The question you seem to be asking is in effect, what is $\infty-\infty$? Under normal circumstances, we would hope that $\lim(a_n-b_n)=\lim(a_n)-\lim(b_n)$ but in each of the above examples, if we were to have split these apart we would arrive at one of these $\infty-\infty$ situations.

$0=\lim\limits_{n\to\infty}(n-n)=^*\lim\limits_{n\to\infty}n - \lim\limits_{n\to\infty} n=\infty-\infty$

$\infty = \lim\limits_{n\to\infty}(2n-n)=^*\lim\limits_{n\to\infty}2n - \lim\limits_{n\to\infty} n = \infty-\infty$

$2=\lim\limits_{n\to\infty}((n+2)-n)=^*\lim\limits_{n\to\infty}(n+2)-\lim\limits_{n\to\infty}n = \infty-\infty$

When you say the hotel has infinitely many rooms and you've been staying for an infinite amount of time, as far as well can tell you are asking for a value of $\lim\limits_{x\to\infty}x - \lim\limits_{y\to\infty}y=\infty-\infty$ which does not have a unique answer.

Further, it isn't clear how we should treat these infinities, whether they should be defined using limits in the first place or whether they should be treated as numbers themselves. If the infinity of the number of rooms isn't defined using limits but the infinity of the number of days you have stayed at the hotel is then that doesn't seem fair.

What we can say however, is that assuming you do not skip over any rooms, there will have been a day where you have visited room number $n$ for any finite value of $n$, so you are incapable of pointing to a specific room which you will have not yet visited eventually. In that sense, if I had to argue towards any specific answer, it would be that you will have visited every room $(*)$ but I still say the question itself is flawed to begin with.

• Actually things are even worse than this. It is possible that the hotel builds $2$ rooms a day and yet you still eventually end up staying in every room. The relevant limits are not limits of numbers, they are limits of (indicator) functions on the set of rooms. The numbers come from integrating (summing) these functions, but this integral cannot be exchanged with limits in general. Mar 21, 2017 at 0:56

One definition of infinite is: A set is infinite if it can be put in one-to-correspondence with a proper subset of itself.

No finite set has this property. If you try to match all the natural numbers up to $n$ with themselves in a 1-1 manner, no matter how you do it, there will never be any left over. This is something we observe constantly. All of our experience with matching things supports this, and our intuition naturally assumes it. But when dealing with the infinite, this breaks down. Our intuition misleads us. We have to painstaking develop a new intuition for the infinite. This is something every student of higher mathematics has to go through anymore. Hilbert came up with his "heavenly hotel" exactly for the purpose of guiding others (and perhaps himself) in developing that new intuition.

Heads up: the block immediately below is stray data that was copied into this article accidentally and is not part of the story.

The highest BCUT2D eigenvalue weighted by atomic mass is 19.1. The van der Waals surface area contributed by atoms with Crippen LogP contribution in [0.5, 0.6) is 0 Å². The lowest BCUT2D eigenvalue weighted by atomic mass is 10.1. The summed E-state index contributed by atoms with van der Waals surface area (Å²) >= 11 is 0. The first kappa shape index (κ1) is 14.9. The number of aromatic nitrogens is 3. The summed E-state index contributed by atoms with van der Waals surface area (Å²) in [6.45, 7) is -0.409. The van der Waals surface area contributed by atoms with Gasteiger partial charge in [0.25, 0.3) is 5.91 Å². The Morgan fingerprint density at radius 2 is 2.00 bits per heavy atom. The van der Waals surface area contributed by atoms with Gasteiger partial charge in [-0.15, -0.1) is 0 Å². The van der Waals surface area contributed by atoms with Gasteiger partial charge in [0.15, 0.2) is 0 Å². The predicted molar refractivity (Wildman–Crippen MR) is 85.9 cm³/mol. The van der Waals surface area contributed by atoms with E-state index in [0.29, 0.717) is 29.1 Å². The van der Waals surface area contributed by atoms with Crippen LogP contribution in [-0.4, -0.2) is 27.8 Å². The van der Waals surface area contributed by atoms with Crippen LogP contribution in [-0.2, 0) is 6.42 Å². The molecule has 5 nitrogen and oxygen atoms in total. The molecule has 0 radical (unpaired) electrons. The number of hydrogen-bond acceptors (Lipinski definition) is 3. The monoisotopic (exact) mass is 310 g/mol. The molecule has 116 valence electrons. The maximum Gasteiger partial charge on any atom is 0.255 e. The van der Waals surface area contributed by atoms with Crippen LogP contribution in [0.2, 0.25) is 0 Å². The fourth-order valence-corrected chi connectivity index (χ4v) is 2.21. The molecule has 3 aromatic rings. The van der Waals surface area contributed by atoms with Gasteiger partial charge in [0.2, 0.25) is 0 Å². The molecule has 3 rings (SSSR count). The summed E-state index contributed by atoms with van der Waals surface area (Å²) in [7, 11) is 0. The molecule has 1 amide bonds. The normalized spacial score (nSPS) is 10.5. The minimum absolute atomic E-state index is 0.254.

Because I'm thinking, sure, you can never reach the end of infinity. BUT, the infinity of how many rooms there are is the same size of infinity as how many days I have been staying at the hotel, right? And to my logic, in order for me to NOT have visited all rooms, I would have to not have stayed at the hotel for an infinite amount of days.

This idea only makes sense for finite sets. If you match them up 1-1 and have some left over on one side, then that side must be larger than the other, right? When dealing with the infinite, that is wrong.

In your example, you say you always moved left. But what about all the rooms to the right of the one you started in? You will never visit them. But hey, if you start in room 0, there are no rooms to the right, so you visited them all!. But wait, you got room 0, and your buddy was in room 1, and he did the exact same thing you did. But he never got to visit room 0. And Auntie Freda was in room 23 and did it too. She did the exact same thing you did, but missed 23 rooms.

And then you go on the next hotel and do the same thing there. But this time, they have odd numbered rooms on one side of the hall, and even numbered on the other. By moving left each time, you stayed on the even side of the hall and never visited any of the odd rooms. So this time - though you did the exact same thing, you missed an infinite number of rooms.

At the third hotel, things are even worse. There are no room numbers! And the halls are all confusing so there is no way to just move left. So you pick a room at random, but leave a mark in it, so that you know to never visit it again. After your infinite number of days, have you visited them all? No one knows. It is impossible to say.

With the infinite, you can match your infinite number of rooms with your infinite number of days and have any number from 0 to infinite left over. This is something you just have to get used to.

• Thank you for your elaborate answer, I really appreciate it. Though I'm not sure you understood exactly what I mean. For this thought experiment it is crucial to say that I have been staying at the hotel for an infinite amount of days. That seems weird to some people but I don't really wanna share my thoughts behind this question, it is simply important to assume that I have already been staying at this hotel for an infinite amount of days. Mar 21, 2017 at 1:49
• @Kaktus - I'm sorry, but how does my answer not address this? I talk exactly about what occurs when your "infinite stay" is over. My only reference to finite sets is to point out that your intuition is based on them, and that is why you are having trouble when you have stayed infinitely long. Whether I've done a better or worse job of describing things than other answerers is of course a valid point, but I don't understand why you think I was talking about finite visits when I clearly state otherwise. Mar 21, 2017 at 16:05

You say you keep moving to the room to the left. So I assume there are infinitely many rooms to the left of your starting point. Will visiting all those rooms mean you will visit all rooms? No, because there can also be infinitely many rooms to the right (or going north, south, up a level, down a level, etc etc.).

In short: just because you visit infinitely many rooms does not mean you visit all rooms, even if there are 'just' countably many rooms. For another example of this: if the rooms are numbered 1,2,3,..., and you visit rooms 2,4,6,..., then you visit infinitely many rooms, but obviously not all rooms.

Put differently yet: you can visit 'the same amount' of rooms as there are rooms, and still not visit all rooms ... where 'the same amount' is understood as equal cardinality of course.